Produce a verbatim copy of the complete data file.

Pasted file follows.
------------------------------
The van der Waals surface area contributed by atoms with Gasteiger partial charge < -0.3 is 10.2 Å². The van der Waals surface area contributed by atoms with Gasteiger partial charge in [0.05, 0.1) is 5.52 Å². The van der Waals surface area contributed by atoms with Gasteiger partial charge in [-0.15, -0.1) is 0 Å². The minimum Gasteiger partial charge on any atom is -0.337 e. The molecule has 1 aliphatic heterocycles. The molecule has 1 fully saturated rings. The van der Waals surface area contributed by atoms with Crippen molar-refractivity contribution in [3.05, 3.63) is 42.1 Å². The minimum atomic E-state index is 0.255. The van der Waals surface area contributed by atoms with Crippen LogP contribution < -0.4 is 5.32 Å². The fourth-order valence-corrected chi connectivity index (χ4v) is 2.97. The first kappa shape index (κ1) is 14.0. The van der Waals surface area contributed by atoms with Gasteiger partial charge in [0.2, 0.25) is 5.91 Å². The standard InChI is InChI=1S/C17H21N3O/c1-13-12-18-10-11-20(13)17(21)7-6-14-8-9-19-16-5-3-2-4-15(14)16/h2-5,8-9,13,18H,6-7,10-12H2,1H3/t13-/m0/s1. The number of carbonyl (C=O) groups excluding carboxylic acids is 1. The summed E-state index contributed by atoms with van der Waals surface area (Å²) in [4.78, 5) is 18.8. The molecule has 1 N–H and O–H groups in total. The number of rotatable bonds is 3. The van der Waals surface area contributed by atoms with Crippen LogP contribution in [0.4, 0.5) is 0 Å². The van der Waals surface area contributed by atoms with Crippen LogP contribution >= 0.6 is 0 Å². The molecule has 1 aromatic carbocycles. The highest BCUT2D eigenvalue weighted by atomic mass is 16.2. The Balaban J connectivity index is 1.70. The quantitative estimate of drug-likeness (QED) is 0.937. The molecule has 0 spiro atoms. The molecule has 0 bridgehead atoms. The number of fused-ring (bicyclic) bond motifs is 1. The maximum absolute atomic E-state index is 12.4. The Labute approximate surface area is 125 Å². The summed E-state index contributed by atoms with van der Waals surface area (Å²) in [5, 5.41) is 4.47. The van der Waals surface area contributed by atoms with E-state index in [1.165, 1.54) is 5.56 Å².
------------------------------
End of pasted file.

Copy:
The van der Waals surface area contributed by atoms with Gasteiger partial charge < -0.3 is 10.2 Å². The van der Waals surface area contributed by atoms with Gasteiger partial charge in [0.05, 0.1) is 5.52 Å². The van der Waals surface area contributed by atoms with Gasteiger partial charge in [-0.15, -0.1) is 0 Å². The minimum Gasteiger partial charge on any atom is -0.337 e. The molecule has 1 aliphatic heterocycles. The molecule has 1 fully saturated rings. The van der Waals surface area contributed by atoms with Crippen molar-refractivity contribution in [3.05, 3.63) is 42.1 Å². The minimum atomic E-state index is 0.255. The van der Waals surface area contributed by atoms with Crippen LogP contribution < -0.4 is 5.32 Å². The fourth-order valence-corrected chi connectivity index (χ4v) is 2.97. The first kappa shape index (κ1) is 14.0. The van der Waals surface area contributed by atoms with Gasteiger partial charge in [0.2, 0.25) is 5.91 Å². The standard InChI is InChI=1S/C17H21N3O/c1-13-12-18-10-11-20(13)17(21)7-6-14-8-9-19-16-5-3-2-4-15(14)16/h2-5,8-9,13,18H,6-7,10-12H2,1H3/t13-/m0/s1. The number of carbonyl (C=O) groups excluding carboxylic acids is 1. The summed E-state index contributed by atoms with van der Waals surface area (Å²) in [4.78, 5) is 18.8. The molecule has 1 N–H and O–H groups in total. The number of rotatable bonds is 3. The van der Waals surface area contributed by atoms with Crippen LogP contribution in [0.4, 0.5) is 0 Å². The van der Waals surface area contributed by atoms with Crippen LogP contribution >= 0.6 is 0 Å². The molecule has 1 aromatic carbocycles. The highest BCUT2D eigenvalue weighted by atomic mass is 16.2. The Balaban J connectivity index is 1.70. The quantitative estimate of drug-likeness (QED) is 0.937. The molecule has 0 spiro atoms. The molecule has 0 bridgehead atoms. The number of fused-ring (bicyclic) bond motifs is 1. The maximum absolute atomic E-state index is 12.4. The Labute approximate surface area is 125 Å². The summed E-state index contributed by atoms with van der Waals surface area (Å²) in [5, 5.41) is 4.47. The van der Waals surface area contributed by atoms with E-state index in [1.165, 1.54) is 5.56 Å².